In one embodiment, the fastener 1008 is attached to the plate 1004 via the fastener clamp portions 1012 and 1016, shown in FIG. 40 and more clearly in the detailed view shown in FIG. 40. In one embodiment, a nut 1044 clamps the upper fastener clamp portion 1012, through the plate 1004, to the lower fastener clamp portion 1016, and against a collar 1048 on the fastener 1008 to give metal-to-metal clamping. Because of the metal-to-metal clamping, the fastener 1008 does not require anti-rotational locks such as auxiliary screw clamps, cams, wedges or locking caps. The metal-to-metal clamping of the fastener 1008 to the plate 1004 provides a fully rigid bone stabilizer system. In other embodiments, other means of attaching the plate 1004 to the fasteners 1008 may be used. The fastener clamp portions 1012 and 1016 may be machined to angular shapes to allow the fastener 1008 to be attached to the plate 1004 at different angles.

In one application, spacers 1020 are selectively installed between the fastener clamp portions 1012 and 1016 to allow axial motion of the fasteners 1008 along the slot with respect to the plate 1004. This spacer 1020 installation may preserve motion between the fasteners 1008 and the plate 1004. A spacer 1020 is a piece of material with a width greater than the width of the plate 1004 placed between the fastener clamp portions 1012 and 1016, such that the fastener clamp portions 1012 and 1016 fixedly contact the spacer 1020 and not the plate 1004. In one embodiment, because of the metal-to-metal clamping through the spacer 1020, auxiliary screw clamps such as a cam, a wedge or a locking cap may not be needed. To reduce the number of small parts, the lower fastener clamp portion 1016 and the spacer 1020 may optionally be fabricated as one integral part. If desired, in a rigid installation without a spacer 1020, the nut 1044 may force the fastener clamp portions 1012 and 1016 directly against the plate 1004.

In one embodiment, the stop locks 1024 may be clamped to the plate 1004 to maintain plate rigidity, and they may serve as travel limit stops to preserve or to favor motion in one direction and to limit or eliminate it in the opposite direction. This action is sometimes referred to herein as unidirectional, dynamized action of the fasteners 1008 with respect to the plate 1004. In one embodiment, the motion of the fasteners 1008 in a cephcaudal direction is limited. In one embodiment, the stop lock 1024 includes an upper portion, a lower portion, and a screw, which assembly can be attached to the plate 1004 in a similar manner to the fastener clamp portions 1012 and 1016 described above. The stop locks 1024 may be preloaded before tightening the stop lock screw. The stop locks 1024 may also utilize springs or other force generating means to maintain compression on the vertebra/graft interface.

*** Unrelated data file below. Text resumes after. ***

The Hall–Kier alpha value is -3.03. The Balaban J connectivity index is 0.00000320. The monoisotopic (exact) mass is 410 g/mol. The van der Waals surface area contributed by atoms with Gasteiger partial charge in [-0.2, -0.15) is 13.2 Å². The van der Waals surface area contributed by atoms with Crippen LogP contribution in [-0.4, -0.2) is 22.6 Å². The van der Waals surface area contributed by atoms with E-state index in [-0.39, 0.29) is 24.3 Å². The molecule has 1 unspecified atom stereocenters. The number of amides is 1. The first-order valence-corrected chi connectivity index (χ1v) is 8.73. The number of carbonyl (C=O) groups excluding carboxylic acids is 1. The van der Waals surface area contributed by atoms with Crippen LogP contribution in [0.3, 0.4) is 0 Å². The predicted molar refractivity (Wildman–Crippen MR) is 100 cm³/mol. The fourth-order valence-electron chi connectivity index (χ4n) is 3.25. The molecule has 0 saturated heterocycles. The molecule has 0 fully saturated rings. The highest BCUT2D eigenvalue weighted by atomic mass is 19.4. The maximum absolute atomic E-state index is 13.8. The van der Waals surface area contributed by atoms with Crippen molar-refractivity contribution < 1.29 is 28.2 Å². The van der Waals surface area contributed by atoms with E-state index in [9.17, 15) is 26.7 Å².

FIG. 38 shows that two stabilization devices 1000 can be used in conjunction on either side of the spinous processes, extending across three vertebrae. The stabilization device 1000 may alternatively be applied with one or more plates, and they may extend across two or more vertebrae.

In one embodiment, the unidirectional, dynamized action between the fasteners 1008 and plate 1004 preserves subsidence of the vertebrae, motion of an upper vertebra in a caudal direction. Among other advantages, this allows for graft resorption and settling. It also provides improved fusion conditions and prevents graft distraction. The stabilization device 1000 can also provide stress shielding to the stabilized vertebrae along other directions, including: rotation causing axial shear; lateral bending causing contralateral distraction; flexion causing posterior distraction; extension causing anterior distraction; horizontal force causing translation shear; and extension causing distraction.

Further details of structures that provide support and stability while preserving motion may be found in U.S. patent application Ser. No. 09/846,956 filed on May 1, 2001, published as U.S. Patent Application No. 2001/0037111 on Nov. 1, 2001, which is hereby incorporated by reference in its entirety.

FIG. 41 shows another, similar embodiment of a motion preserving stabilization device 1100, which includes rods 1104, 1108 interconnected by a pair of plates 1112, 1116 each secured to a respective vertebra by multiple fasteners. In one embodiment, although the FIGURE shows an anterior insertion, the stabilization device 1100 is configured to be secured to the posterior side of the spine. The device 1100 may also be modified for use on the anterior or lateral sides of the spine, or at a location between the anterior and lateral sides, or at a location between the lateral and posterior sides, e.g., posterolateral.

In one embodiment, the stabilization device 1100 comprises a pair of surgically implantable rods 1104 and 1108. The stabilization device 1100 may also include first and second plates 1112 and 1116, which engage the rods 1104 and 1108; three fasteners 1120, 1124, and 1128 for connecting the first plate 1112 with the first vertebra V1; and three fasteners 1132, 1136, and 1140 for connecting the second plate 1116 with the second vertebra V2.

The first rod 1104 is made of a suitable biocompatible material, such as titanium or stainless steel. In one embodiment, the first rod 1104 has an elongate cylindrical configuration and has a circular cross section taken in a plane extending perpendicular to the longitudinal central axis of the first rod. The first rod 1104 may also have a smooth outer surface. A first end portion of the first rod 1104 may comprise a cap 1144. The first rod 1104 may also have a second end portion 1148 opposite from the cap 1144. In one embodiment, the rod 1104 has a uniform diameter of about three (3) millimeters throughout its extent except at the cap 1144.